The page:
A Player’s Handbook: How to Master the One-Night Stand

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REPOST from MEN’S JOURNAL | December 10, 2015

In case you have forgotten, one-night stands aren’t all fun. Awkward exchanges, walks of shame, the sobering morning after — your attempt to have a carefree, fun night can backfire. “While spontaneity can spice up the sexual realm, an eyes-wide-open approach combined with pre-planning can help with decision making,” says sexuality educator and sex therapist Reece Malone. So that you don’t have to overthink it, Malone laid out the groundwork — with 8 tips that will make your next one-night stand that much better.

Don’t be desperate.

Put simply: You shouldn’t plan a one-night stand. “Expecting for it to happen or being determined that it will happen can cloud judgement on whom one leaves with,” says Malone. A great night of sex comes from great chemistry, which is hard to cultivate if a person is more determined to go home with almost anyone than to have the best night possible.

Don’t expect a stranger.

Part of the allure of a one-night stand can be the expectation of sleeping with someone you just met. In many cases, however, people end up in this situation with partners they know quite well. “While one-nighters are often associated with the media-contrived romanticism of the across-the-room eye gazes amongst strangers, one-nighters can happen amongst good acquaintances, workmates, friends, classmates, and even amongst ex-partners,” says Malone.

Trust your gut.

Because one-night stands can involve unknown partners or mysterious places, you should pay attention to any sinking feelings you get along the way. “If there is an iota of doubt, a gut feeling, or if someone you know suspects some sketchiness about the potential hook-up, chances are that this isn’t a safe match,” says Malone.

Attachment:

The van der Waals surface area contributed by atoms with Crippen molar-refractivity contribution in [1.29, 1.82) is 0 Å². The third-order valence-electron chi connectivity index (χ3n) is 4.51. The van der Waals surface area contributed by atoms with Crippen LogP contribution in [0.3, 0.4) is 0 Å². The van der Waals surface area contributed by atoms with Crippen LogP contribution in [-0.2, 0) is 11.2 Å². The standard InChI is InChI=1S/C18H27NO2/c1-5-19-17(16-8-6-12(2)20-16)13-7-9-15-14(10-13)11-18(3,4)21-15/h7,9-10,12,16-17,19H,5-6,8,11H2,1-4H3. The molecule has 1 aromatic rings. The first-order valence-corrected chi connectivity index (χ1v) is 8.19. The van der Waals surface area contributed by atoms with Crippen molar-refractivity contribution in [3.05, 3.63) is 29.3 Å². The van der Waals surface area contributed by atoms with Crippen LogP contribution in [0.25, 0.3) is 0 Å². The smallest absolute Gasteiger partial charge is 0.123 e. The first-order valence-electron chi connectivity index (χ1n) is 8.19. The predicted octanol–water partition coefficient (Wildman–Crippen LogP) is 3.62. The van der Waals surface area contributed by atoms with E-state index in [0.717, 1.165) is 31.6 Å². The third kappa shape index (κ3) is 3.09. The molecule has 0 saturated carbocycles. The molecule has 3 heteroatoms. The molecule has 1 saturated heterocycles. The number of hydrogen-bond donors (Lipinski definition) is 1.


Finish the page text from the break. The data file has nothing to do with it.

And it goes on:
Be picky.

One-night stands shouldn’t involve a lowering of standards. Treat them like any potential partner: “Listen closely whether the potential partner indulges in gossip, brags about past experiences, talks at you rather than with you, barely responds to your questions, isn’t well-thought-out with their boundaries, or pressures you for any reason,” says Malone. “These may all be red flags to either slow things down or even walk away.”

Be safe.

It’s a bit of a mood killer but sex and strangers can be a dangerous combination. “Throwing caution to the wind and being caught up in the moment can make for some potentially unwieldy decisions,” said Malone. To avoid any major issues, talk with every sexual partner about STDs and use protection. As weird as it may seem, it’s also a good idea to exchange information in case something, such as an infection or pregnancy, comes up later. Other less talked about safety considerations include letting a friend know where you are and how you can get home.

Discuss boundaries.

Great sex requires communication, whether with a partner of years or hours. “Ask what their sexual boundaries are, whether they feel comfortable, what feels good and not so good, what they want less or more of, and if there is anything they’d like to know about you,” says Malone.

Use it to experiment.

Many people use one-night stands as an opportunity to spice up their sex life and push their boundaries. “For some people, the one-night stand with someone trustful is an opportunity to try something erotically different, practice some sexual skills,” says Malone.

Be a gentleman.

You may never see this person again but you are permanently linked to them in a pretty intimate way. One of the best ways to leave this experience with smiles all around is to give credit where credit is due. “Acknowledging their sexual talents, that you had a great time, or that you hoped they had a positive experience too can be a meaningful gesture for the other or others involved,” says Malone.

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